Case study from the Freedom to Speak Up team at East Midlands Ambulance Service (EMAS) following their 5.0 percentage point improvement in the FTSU Index.

In the 2018 FTSU Index Report, EMAS had the dubious honour of being the worst performing Trust with an FTSU Index of only 68.2 per cent.

We knew from our NHS Staff Opinion Survey results and internal cultural audits that we had issues with our culture.

Some staff told us that they were fearful of reporting incidents and speaking up as they did not believe that they would be treated fairly. They also did not feel that action would be taken as a result. This perception of our workers was reflected in our low rates of Freedom to Speak Up referrals and the high proportion that spoke up anonymously.

Although our FTSU Index increased to 71.9 per cent in the 2019 Report, placing us in the top 10 most improved Trusts, we still remained second from bottom of all Trusts.

We knew that this needed to be urgently addressed. We have been working hard to create a just and learning culture for all our workers, putting our Trust Values of Respect, Integrity, Contribution, Teamwork and Competence into practice.

In 2020, we launched a new five-year Quality Improvement Strategy which in conjunction with our People and Organisational Development Strategy and Communications Strategy was aimed at improving our culture, making EMAS a place where people are proud to work.

In addition to recruiting a new Freedom to Speak Up Guardian and launching a Freedom to Speak Up Online Training module, we have introduced several initiatives to help support this.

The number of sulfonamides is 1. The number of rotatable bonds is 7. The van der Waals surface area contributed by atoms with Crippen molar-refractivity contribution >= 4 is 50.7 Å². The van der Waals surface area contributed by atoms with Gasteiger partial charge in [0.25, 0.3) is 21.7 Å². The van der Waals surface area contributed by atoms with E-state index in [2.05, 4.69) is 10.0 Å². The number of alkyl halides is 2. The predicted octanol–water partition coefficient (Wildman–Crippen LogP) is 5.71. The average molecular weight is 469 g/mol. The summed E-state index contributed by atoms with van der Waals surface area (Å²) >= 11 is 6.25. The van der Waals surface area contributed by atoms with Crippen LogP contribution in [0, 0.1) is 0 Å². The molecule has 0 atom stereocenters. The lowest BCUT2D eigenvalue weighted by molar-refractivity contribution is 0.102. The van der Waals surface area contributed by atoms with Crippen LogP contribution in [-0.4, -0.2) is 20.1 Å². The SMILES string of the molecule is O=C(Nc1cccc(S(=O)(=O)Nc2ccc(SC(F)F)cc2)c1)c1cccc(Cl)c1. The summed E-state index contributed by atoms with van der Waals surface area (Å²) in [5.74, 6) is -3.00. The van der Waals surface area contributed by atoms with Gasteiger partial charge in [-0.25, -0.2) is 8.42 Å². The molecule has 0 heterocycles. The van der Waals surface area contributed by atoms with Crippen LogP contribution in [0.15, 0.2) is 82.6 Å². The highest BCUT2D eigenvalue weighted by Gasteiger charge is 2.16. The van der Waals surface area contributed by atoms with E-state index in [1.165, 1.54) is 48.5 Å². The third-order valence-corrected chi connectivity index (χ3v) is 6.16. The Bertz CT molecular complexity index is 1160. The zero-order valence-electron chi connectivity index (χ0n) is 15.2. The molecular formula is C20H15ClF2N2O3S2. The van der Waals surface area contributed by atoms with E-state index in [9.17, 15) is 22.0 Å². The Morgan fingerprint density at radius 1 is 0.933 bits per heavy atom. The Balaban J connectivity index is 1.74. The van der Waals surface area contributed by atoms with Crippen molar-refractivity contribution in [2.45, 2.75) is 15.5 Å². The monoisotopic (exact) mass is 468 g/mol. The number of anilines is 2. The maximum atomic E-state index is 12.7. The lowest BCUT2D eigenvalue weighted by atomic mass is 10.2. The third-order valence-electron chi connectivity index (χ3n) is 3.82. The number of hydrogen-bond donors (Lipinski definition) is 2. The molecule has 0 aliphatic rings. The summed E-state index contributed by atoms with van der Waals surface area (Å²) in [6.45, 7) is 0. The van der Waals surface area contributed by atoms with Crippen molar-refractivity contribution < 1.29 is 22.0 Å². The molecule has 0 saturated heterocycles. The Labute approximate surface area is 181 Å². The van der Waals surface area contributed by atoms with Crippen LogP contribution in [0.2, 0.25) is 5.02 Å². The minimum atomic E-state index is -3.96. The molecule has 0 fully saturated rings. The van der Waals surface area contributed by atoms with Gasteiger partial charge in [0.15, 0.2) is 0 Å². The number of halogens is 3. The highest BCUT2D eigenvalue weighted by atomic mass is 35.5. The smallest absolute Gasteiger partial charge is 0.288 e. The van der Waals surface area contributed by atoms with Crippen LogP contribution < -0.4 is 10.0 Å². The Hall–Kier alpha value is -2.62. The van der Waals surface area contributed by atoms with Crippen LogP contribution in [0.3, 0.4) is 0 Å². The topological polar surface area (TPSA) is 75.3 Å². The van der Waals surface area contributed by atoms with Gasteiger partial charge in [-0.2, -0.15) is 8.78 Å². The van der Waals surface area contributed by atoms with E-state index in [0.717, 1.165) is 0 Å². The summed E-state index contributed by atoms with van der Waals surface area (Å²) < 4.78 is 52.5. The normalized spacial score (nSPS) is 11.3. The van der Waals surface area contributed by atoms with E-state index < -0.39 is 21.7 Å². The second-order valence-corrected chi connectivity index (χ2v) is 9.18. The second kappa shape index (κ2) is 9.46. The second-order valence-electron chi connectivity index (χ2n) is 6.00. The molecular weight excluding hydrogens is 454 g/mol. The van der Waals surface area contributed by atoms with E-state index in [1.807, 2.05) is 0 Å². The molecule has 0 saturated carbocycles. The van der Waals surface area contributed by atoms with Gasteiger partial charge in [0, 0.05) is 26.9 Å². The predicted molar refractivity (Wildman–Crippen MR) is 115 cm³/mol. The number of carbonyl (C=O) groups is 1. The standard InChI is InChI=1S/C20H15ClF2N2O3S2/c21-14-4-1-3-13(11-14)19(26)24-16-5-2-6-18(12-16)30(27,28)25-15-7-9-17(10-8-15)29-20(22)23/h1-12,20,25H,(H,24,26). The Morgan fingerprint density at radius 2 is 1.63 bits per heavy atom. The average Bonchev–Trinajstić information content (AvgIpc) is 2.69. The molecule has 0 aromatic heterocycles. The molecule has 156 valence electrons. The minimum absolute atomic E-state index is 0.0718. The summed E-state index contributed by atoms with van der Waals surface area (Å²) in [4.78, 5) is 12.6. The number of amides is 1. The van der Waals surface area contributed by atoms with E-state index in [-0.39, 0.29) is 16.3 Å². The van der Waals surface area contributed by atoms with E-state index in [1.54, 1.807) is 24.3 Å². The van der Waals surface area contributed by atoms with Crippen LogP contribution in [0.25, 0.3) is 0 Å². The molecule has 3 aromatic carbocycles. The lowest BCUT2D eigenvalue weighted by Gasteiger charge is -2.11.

Conversation Café

Pre-pandemic, the Chief Executive and executive team, along with department leads, visited various sites across our region on the “Café bus” with tea, coffee and biscuits to meet workers. The cafés are an informal opportunity for people to speak openly about concerns or issues that affect their working environment.

Once the pandemic began, the cafés changed to virtual meetings using a Facebook Live platform and allowed more people to attend. Workers are encouraged to ask anything they wish. Questions are answered live in the sessions where possible or responses are included in our weekly bulletin if not.

Learning from Events

The Clinical and Quality Directorate facilitate 45 minute fortnightly sessions via Microsoft Teams that all staff and volunteers can join. Cases are presented to share learning from when things go well as well as when they have gone wrong. Workers involved in the cases are supported to take part if they wish and the focus is very much on learning and supporting excellence in practice. A panel of subject matter experts are available, and questions are encouraged.

We continue to support a just culture where we will learn from incidents and concerns, supporting our journey towards a Care Quality Commission rating of ‘outstanding’.

We still have a long way to go but we are proud of just how far we have come.

It was a friend and colleague that signposted me to FTSU and I would highly recommend the same to another colleague [Worker feedback]

This case study was featured in the 2021 Freedom to Speak Up Index Report. You can read the report and more case studies here.